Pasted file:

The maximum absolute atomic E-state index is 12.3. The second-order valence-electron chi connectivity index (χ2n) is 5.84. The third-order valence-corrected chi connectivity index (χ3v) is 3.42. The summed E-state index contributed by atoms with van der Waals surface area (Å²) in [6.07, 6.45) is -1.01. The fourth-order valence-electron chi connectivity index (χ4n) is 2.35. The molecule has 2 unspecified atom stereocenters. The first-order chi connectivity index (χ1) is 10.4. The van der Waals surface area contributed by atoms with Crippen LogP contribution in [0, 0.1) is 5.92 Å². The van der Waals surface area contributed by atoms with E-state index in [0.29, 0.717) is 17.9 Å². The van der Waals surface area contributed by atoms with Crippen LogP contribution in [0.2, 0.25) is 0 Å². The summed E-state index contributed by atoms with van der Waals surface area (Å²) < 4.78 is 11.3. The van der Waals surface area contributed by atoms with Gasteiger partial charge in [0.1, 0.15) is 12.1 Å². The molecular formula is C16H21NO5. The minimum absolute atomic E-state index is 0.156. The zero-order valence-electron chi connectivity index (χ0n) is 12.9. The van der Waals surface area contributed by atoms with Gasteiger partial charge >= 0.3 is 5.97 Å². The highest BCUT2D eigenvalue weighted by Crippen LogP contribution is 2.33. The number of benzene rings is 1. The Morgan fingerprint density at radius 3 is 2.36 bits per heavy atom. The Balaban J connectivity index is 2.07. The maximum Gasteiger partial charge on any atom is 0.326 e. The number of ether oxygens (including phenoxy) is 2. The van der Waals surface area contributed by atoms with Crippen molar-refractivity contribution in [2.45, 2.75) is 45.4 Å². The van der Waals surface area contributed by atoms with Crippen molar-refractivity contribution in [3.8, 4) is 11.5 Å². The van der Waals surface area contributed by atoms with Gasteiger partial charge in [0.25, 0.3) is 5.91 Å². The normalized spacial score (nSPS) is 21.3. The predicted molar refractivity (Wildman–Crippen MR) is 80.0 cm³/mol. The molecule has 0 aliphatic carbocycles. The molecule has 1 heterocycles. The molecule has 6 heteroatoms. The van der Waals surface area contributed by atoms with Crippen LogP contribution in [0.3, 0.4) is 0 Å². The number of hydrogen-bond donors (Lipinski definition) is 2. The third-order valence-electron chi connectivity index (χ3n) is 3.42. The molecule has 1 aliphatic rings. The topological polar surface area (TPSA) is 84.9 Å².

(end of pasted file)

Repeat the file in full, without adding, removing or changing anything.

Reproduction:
The maximum absolute atomic E-state index is 12.3. The second-order valence-electron chi connectivity index (χ2n) is 5.84. The third-order valence-corrected chi connectivity index (χ3v) is 3.42. The summed E-state index contributed by atoms with van der Waals surface area (Å²) in [6.07, 6.45) is -1.01. The fourth-order valence-electron chi connectivity index (χ4n) is 2.35. The molecule has 2 unspecified atom stereocenters. The first-order chi connectivity index (χ1) is 10.4. The van der Waals surface area contributed by atoms with Crippen LogP contribution in [0, 0.1) is 5.92 Å². The van der Waals surface area contributed by atoms with E-state index in [0.29, 0.717) is 17.9 Å². The van der Waals surface area contributed by atoms with Crippen LogP contribution in [0.2, 0.25) is 0 Å². The summed E-state index contributed by atoms with van der Waals surface area (Å²) < 4.78 is 11.3. The van der Waals surface area contributed by atoms with Gasteiger partial charge in [0.1, 0.15) is 12.1 Å². The molecular formula is C16H21NO5. The minimum absolute atomic E-state index is 0.156. The zero-order valence-electron chi connectivity index (χ0n) is 12.9. The van der Waals surface area contributed by atoms with Gasteiger partial charge >= 0.3 is 5.97 Å². The highest BCUT2D eigenvalue weighted by Crippen LogP contribution is 2.33. The number of benzene rings is 1. The Morgan fingerprint density at radius 3 is 2.36 bits per heavy atom. The Balaban J connectivity index is 2.07. The maximum Gasteiger partial charge on any atom is 0.326 e. The number of ether oxygens (including phenoxy) is 2. The van der Waals surface area contributed by atoms with Crippen molar-refractivity contribution in [2.45, 2.75) is 45.4 Å². The van der Waals surface area contributed by atoms with Crippen molar-refractivity contribution in [3.8, 4) is 11.5 Å². The van der Waals surface area contributed by atoms with Gasteiger partial charge in [0.25, 0.3) is 5.91 Å². The normalized spacial score (nSPS) is 21.3. The predicted molar refractivity (Wildman–Crippen MR) is 80.0 cm³/mol. The molecule has 0 aliphatic carbocycles. The molecule has 1 heterocycles. The molecule has 6 heteroatoms. The van der Waals surface area contributed by atoms with Crippen LogP contribution in [0.3, 0.4) is 0 Å². The number of hydrogen-bond donors (Lipinski definition) is 2. The third-order valence-electron chi connectivity index (χ3n) is 3.42. The molecule has 1 aliphatic rings. The topological polar surface area (TPSA) is 84.9 Å².